Description Diadems such as this one, with five segments bearing images of the five cosmic Buddhas, are worn by Buddhist monks and priests during the performance of certain rituals, especially those involving the initiation of a disciple into a particular set of esoteric teachings. Each Buddha presides over one of the five Buddha Families and makes a particular gesture ("mudra"). As they appear in this crown from left to right, they are: Amitabha (“Infinite Light”), in the gesture of meditation; Vairochana (“Radiant”), with hands in a position that seems to be a variation on the gesture of enlightenment; Akshobhya (“Unshakeable”), in the earth-touching gesture; Ratnasambhava (“Jewel-Born”), in the gesture of bestowal; and Amoghasiddhi (“Unfailing Success”), in the gesture of reassurance. Each Buddha is also associated with a particular color, but the maker of the diadem embroidered them all with the same color of thread, giving them a harmonious appearance. They also sit on nearly identical lotus pedestals and lion thrones, and are framed by the same auspicious vine motif. The five-part form of this diadem has origins in Tibet, but this one was made in China, where Tibetan Buddhist traditions and art forms were also practiced.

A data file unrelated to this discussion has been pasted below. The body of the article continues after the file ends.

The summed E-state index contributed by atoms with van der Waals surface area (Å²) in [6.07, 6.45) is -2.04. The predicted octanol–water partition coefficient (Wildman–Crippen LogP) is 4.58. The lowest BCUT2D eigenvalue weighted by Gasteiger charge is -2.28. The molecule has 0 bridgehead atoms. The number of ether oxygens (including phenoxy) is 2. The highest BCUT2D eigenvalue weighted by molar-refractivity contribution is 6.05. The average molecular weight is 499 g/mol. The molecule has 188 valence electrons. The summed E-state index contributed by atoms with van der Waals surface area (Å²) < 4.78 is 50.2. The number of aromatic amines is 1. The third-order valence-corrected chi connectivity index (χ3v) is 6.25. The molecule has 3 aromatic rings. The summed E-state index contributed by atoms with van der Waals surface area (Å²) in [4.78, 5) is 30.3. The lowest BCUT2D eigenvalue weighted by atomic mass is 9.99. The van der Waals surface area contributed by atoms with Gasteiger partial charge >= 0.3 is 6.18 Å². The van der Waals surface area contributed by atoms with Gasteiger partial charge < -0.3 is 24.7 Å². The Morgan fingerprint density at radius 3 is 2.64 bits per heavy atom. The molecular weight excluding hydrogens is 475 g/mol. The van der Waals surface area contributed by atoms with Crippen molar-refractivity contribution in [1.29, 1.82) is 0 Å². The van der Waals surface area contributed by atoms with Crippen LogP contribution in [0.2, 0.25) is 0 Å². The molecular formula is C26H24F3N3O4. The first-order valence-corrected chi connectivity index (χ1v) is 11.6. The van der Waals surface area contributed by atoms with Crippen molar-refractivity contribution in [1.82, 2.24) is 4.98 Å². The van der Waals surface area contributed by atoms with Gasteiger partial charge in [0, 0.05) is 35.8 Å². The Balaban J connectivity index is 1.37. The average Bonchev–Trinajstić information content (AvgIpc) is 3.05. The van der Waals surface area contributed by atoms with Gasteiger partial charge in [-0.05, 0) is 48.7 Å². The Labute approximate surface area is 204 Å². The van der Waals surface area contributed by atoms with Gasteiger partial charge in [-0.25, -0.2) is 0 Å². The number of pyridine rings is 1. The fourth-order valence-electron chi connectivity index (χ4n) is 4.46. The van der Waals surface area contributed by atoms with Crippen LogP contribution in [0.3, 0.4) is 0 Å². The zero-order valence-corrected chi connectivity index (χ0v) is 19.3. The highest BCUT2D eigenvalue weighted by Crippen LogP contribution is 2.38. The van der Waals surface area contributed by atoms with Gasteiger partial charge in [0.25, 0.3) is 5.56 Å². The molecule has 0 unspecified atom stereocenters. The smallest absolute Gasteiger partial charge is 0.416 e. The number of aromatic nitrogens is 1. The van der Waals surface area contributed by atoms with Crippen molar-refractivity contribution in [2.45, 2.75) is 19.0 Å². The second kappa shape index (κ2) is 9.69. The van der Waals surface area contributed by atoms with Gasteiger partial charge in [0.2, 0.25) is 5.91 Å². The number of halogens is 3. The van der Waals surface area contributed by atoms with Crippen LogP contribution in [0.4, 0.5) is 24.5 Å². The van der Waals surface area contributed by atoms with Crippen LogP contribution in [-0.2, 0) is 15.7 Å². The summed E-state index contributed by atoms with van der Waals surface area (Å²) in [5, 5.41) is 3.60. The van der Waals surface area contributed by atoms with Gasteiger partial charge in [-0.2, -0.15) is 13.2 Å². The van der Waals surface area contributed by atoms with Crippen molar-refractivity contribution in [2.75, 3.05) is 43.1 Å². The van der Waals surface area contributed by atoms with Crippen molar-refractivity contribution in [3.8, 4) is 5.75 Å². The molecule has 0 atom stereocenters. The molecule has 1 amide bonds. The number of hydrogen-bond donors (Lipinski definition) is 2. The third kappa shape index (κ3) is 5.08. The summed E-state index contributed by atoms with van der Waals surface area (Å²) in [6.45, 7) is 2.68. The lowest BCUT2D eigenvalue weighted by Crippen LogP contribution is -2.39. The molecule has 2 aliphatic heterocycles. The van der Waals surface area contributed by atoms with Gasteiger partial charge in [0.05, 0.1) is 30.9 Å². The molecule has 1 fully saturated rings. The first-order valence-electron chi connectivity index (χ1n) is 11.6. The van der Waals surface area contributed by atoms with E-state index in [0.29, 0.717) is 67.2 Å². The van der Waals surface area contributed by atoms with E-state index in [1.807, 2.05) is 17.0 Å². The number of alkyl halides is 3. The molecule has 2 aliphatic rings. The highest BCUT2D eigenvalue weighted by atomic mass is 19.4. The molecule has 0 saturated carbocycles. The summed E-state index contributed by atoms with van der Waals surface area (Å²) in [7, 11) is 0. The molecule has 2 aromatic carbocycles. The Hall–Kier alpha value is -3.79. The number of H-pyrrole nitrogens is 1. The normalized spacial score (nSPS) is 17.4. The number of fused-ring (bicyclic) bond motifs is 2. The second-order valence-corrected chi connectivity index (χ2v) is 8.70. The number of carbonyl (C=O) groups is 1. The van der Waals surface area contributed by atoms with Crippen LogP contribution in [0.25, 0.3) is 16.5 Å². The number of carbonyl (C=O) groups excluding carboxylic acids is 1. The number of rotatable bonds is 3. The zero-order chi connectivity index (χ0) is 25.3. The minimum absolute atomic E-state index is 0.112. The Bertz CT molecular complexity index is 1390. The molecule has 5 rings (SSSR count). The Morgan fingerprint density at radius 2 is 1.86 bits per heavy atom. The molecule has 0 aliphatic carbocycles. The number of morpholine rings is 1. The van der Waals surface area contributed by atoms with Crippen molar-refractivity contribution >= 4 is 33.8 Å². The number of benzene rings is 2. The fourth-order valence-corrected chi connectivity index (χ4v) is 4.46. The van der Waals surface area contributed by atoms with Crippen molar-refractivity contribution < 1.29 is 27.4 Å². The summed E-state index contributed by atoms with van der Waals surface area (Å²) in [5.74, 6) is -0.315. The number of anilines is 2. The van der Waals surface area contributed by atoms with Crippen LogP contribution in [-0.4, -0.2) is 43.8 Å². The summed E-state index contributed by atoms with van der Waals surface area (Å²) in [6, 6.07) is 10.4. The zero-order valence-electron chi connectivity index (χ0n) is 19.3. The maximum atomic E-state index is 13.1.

|1/17/2017||Examination||examined for acquisition|
- Desire and Devotion: Art from India, Nepal, and Tibet in the John and Berthe Ford Collection. The Walters Art Museum, Baltimore; Santa Barbara Museum of Art, Santa Barbara; Albuquerque Museum, Albuquerque; Birmingham Museum of Art, Birmingham; Hong Kong Museum of Art, Hong Kong. 2001-2003.
Provenance Sonam Tashi, Hong Kong; purchased by John and Berthe Ford, Baltimore, July 1984; given to Walters Art Museum, 2016.
Credit Gift of John and Berthe Ford, 2016
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